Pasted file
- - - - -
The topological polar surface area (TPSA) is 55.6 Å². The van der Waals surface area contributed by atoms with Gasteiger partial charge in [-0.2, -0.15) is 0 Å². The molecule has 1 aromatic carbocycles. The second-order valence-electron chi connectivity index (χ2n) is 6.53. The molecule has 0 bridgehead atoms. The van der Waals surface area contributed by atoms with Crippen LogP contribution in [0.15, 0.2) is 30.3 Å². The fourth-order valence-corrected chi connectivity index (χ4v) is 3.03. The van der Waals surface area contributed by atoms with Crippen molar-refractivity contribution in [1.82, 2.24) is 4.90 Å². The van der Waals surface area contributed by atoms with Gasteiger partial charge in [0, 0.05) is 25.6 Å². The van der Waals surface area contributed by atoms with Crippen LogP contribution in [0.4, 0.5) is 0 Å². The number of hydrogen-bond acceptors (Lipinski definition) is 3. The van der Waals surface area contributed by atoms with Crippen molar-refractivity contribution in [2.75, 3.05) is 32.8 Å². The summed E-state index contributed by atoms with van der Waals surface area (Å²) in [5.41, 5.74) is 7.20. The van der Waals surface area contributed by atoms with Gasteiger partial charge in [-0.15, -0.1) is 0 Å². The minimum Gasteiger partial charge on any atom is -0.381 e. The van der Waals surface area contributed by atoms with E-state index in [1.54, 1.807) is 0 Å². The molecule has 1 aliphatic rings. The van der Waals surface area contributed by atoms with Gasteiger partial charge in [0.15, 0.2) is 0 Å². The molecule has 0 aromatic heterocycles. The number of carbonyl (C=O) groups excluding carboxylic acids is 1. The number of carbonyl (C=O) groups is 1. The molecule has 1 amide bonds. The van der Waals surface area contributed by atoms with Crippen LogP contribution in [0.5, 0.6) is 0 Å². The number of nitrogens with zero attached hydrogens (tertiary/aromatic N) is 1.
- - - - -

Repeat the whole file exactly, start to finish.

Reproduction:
The topological polar surface area (TPSA) is 55.6 Å². The van der Waals surface area contributed by atoms with Gasteiger partial charge in [-0.2, -0.15) is 0 Å². The molecule has 1 aromatic carbocycles. The second-order valence-electron chi connectivity index (χ2n) is 6.53. The molecule has 0 bridgehead atoms. The van der Waals surface area contributed by atoms with Crippen LogP contribution in [0.15, 0.2) is 30.3 Å². The fourth-order valence-corrected chi connectivity index (χ4v) is 3.03. The van der Waals surface area contributed by atoms with Crippen molar-refractivity contribution in [1.82, 2.24) is 4.90 Å². The van der Waals surface area contributed by atoms with Gasteiger partial charge in [0, 0.05) is 25.6 Å². The van der Waals surface area contributed by atoms with Crippen LogP contribution in [0.4, 0.5) is 0 Å². The number of hydrogen-bond acceptors (Lipinski definition) is 3. The van der Waals surface area contributed by atoms with Crippen molar-refractivity contribution in [2.75, 3.05) is 32.8 Å². The summed E-state index contributed by atoms with van der Waals surface area (Å²) in [5.41, 5.74) is 7.20. The van der Waals surface area contributed by atoms with Gasteiger partial charge in [-0.15, -0.1) is 0 Å². The minimum Gasteiger partial charge on any atom is -0.381 e. The van der Waals surface area contributed by atoms with E-state index in [1.54, 1.807) is 0 Å². The molecule has 1 aliphatic rings. The van der Waals surface area contributed by atoms with Gasteiger partial charge in [0.15, 0.2) is 0 Å². The molecule has 0 aromatic heterocycles. The number of carbonyl (C=O) groups excluding carboxylic acids is 1. The number of carbonyl (C=O) groups is 1. The molecule has 1 amide bonds. The van der Waals surface area contributed by atoms with Crippen LogP contribution in [0.5, 0.6) is 0 Å². The number of nitrogens with zero attached hydrogens (tertiary/aromatic N) is 1.